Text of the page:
Bloomington school board’s replacement plan beginning to take shape

They have yet to finalize a process, but the Bloomington Board of Education is leaning toward taking applications to fill the seat soon to be vacated by Board Chairwoman Melissa Halvorson Wiklund.

Wiklund has not resigned from the board, but she will do so in the coming weeks, as she was elected last month to represent Senate District 50 in the Minnesota Senate and state law prohibits her from holding two elected offices.

The school board doesn’t need her resignation, however, to begin discussing how to fill her seat. The board’s remaining six members will appoint Wiklund’s replacement, and have few guidelines to follow in doing so, according to board attorney David Holman. “There is no protocol,” he said.

Boardmember Tim Culver prompted a discussion of the topic during the board’s Nov. 13 meeting. Last week board members were back at it, volleying ideas about when and how to fill the soon-to-be-vacated seat.

“We should be thinking long term,” said Vice Chair Mark Hibbs, who expressed a preference for appointing a replacement that has a chance at being a long-term member of the board.

The board’s appointee will complete the final year of Wiklund’s term and would need to seek election to the board next fall in order to serve beyond 2013.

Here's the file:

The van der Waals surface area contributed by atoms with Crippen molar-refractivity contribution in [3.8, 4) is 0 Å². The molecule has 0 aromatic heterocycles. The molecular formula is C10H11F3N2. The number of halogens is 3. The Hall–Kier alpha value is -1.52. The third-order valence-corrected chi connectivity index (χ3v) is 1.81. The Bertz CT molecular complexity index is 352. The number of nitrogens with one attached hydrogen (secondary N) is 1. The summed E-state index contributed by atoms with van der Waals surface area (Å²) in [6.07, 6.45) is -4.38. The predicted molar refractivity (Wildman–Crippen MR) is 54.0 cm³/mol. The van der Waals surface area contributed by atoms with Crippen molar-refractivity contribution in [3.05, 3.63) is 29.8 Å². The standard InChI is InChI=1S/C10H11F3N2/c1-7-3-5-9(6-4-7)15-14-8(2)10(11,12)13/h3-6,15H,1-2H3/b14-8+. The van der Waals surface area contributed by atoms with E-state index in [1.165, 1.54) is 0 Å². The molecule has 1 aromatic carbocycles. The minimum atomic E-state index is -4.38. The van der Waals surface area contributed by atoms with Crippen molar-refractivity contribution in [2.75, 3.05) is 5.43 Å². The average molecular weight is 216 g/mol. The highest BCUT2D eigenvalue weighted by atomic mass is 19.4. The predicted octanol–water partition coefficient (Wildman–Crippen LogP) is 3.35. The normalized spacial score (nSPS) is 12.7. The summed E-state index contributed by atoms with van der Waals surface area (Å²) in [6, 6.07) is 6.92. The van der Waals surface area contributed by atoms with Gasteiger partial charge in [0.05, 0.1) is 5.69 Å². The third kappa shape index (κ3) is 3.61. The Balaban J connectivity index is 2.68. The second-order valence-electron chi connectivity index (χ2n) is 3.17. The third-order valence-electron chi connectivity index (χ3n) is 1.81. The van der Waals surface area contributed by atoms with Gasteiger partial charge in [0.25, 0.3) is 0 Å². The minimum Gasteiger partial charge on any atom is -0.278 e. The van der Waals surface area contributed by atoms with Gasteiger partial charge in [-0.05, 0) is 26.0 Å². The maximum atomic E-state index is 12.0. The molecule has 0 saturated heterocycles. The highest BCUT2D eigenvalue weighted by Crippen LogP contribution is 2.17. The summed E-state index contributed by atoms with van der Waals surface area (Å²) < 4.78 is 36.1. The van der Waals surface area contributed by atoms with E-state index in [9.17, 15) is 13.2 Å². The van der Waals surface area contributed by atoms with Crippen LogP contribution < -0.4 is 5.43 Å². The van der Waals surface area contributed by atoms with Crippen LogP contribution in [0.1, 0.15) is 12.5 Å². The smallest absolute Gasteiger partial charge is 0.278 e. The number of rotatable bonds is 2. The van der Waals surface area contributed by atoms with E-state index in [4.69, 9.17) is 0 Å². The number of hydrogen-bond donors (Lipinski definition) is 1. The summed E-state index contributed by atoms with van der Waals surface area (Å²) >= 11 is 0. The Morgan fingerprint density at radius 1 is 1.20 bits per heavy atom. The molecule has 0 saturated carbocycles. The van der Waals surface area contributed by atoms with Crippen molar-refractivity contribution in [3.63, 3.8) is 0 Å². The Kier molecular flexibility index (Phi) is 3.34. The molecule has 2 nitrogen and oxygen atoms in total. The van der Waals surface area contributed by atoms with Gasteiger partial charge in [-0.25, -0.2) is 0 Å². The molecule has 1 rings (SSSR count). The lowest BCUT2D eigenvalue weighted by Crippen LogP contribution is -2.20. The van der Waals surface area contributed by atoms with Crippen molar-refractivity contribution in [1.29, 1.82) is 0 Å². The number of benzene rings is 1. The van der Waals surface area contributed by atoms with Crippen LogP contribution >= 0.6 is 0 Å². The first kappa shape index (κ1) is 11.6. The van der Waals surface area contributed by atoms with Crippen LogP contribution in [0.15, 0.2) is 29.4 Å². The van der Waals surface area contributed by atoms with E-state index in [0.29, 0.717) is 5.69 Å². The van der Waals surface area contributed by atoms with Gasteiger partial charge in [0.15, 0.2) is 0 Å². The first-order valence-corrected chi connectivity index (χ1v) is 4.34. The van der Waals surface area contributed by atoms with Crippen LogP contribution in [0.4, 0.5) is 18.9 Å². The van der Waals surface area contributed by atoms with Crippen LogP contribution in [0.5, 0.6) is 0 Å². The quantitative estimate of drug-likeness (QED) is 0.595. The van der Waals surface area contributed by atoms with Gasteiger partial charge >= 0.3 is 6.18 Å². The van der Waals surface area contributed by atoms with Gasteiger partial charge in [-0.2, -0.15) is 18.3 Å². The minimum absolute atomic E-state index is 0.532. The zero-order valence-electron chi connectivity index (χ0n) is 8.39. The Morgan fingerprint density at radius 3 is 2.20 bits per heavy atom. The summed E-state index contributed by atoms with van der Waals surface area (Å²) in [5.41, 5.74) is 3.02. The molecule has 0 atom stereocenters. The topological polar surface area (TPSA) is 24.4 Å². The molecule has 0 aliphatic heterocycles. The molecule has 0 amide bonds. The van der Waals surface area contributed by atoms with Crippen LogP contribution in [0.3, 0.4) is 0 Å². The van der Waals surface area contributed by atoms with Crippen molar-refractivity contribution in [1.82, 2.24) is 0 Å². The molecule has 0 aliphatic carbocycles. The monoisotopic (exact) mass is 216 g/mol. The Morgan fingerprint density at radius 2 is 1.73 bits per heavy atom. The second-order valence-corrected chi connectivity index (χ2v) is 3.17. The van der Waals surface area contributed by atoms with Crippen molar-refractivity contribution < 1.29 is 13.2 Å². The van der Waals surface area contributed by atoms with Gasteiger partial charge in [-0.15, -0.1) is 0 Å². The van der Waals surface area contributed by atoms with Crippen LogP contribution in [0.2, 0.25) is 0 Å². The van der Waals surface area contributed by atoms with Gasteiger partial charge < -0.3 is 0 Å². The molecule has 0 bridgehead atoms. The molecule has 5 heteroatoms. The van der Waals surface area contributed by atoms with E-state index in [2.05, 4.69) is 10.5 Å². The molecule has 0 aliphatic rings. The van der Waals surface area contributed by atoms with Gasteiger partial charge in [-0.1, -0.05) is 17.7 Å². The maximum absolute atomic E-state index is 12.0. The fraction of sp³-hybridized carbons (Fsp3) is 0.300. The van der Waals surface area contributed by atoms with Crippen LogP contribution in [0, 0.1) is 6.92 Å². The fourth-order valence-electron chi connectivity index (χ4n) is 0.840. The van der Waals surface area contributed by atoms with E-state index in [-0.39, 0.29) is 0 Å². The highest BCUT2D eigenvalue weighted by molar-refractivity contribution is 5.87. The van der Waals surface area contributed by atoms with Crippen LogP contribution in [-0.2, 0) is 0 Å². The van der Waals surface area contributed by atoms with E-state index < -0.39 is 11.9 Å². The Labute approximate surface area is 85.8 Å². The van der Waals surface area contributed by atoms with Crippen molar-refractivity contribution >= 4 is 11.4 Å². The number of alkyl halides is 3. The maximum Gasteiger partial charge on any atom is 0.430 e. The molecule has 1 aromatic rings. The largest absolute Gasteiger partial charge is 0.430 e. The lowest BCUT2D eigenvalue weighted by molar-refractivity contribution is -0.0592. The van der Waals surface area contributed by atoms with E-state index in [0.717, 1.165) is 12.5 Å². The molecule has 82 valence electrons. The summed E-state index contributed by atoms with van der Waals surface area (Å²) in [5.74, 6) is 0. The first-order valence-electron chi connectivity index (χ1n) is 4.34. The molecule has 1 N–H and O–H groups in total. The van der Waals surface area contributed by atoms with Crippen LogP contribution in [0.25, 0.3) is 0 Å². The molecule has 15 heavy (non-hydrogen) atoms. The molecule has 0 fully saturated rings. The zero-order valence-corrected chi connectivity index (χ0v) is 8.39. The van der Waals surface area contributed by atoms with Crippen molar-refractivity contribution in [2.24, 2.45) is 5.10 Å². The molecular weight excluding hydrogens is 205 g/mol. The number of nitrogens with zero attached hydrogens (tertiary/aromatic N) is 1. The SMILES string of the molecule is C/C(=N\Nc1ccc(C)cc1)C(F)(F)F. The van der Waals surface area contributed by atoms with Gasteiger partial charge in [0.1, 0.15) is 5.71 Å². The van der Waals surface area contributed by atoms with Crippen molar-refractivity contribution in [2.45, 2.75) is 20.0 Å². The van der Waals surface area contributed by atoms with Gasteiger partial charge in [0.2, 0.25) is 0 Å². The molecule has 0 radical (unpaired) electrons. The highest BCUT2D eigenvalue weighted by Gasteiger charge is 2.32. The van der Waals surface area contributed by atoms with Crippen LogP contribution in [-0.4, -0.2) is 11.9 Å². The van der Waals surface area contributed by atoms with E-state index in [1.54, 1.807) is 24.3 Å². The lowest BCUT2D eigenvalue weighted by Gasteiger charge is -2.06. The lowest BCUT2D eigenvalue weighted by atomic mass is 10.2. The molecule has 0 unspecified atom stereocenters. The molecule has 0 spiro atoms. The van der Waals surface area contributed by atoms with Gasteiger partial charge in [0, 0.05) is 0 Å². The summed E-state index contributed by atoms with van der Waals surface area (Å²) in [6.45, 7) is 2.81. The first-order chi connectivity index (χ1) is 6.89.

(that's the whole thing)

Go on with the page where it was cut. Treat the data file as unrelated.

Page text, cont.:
Boardmember Arlene Bush questioned if it would be beneficial to appoint a former board member to fill the vacancy, noting that there are several former board members available to choose from.

“I think that makes sense,” Boardmember Dick Bergstrom said. Bergstrom, who expressed concern about conducting district business with six representatives, favored adding an experienced person to the board since he and Boardmember Nelly Korman are still completing their first year on the board.

Culver said that it is important to give the community an opportunity to participate in the process. Korman concurred, saying that she expects to be surprised by the number of residents interested in filling Wiklund’s seat.

Given there has been interest in school board seats during past elections, Hibbs lobbied toward appointing a candidate that has interest in serving more than a year. By doing so, the appointee will be up to speed by next fall’s election, when new board members could be elected, he explained.

But the appointee would still have to win election to a four-year seat next fall in order to continue serving, and that’s something the board can’t guarantee in choosing its appointee, Bergstrom noted.

Differing opinions on pedigree aside, the board’s three-member Superintendent Evaluation Committee is developing a proposal for choosing Wiklund’s replacement, a proposal expected at the board’s Dec. 10 meeting.

Board members were invited to submit their ideas for application questions and other concerns to committee members. The committee – composed of Bergstrom, Culver and Hibbs – will present its proposal, including a timeline and application requirements, next week.

Assuming the board moves ahead with an application process, the proposal should also include guidelines on how the applications are screened prior to interviews the board may conduct.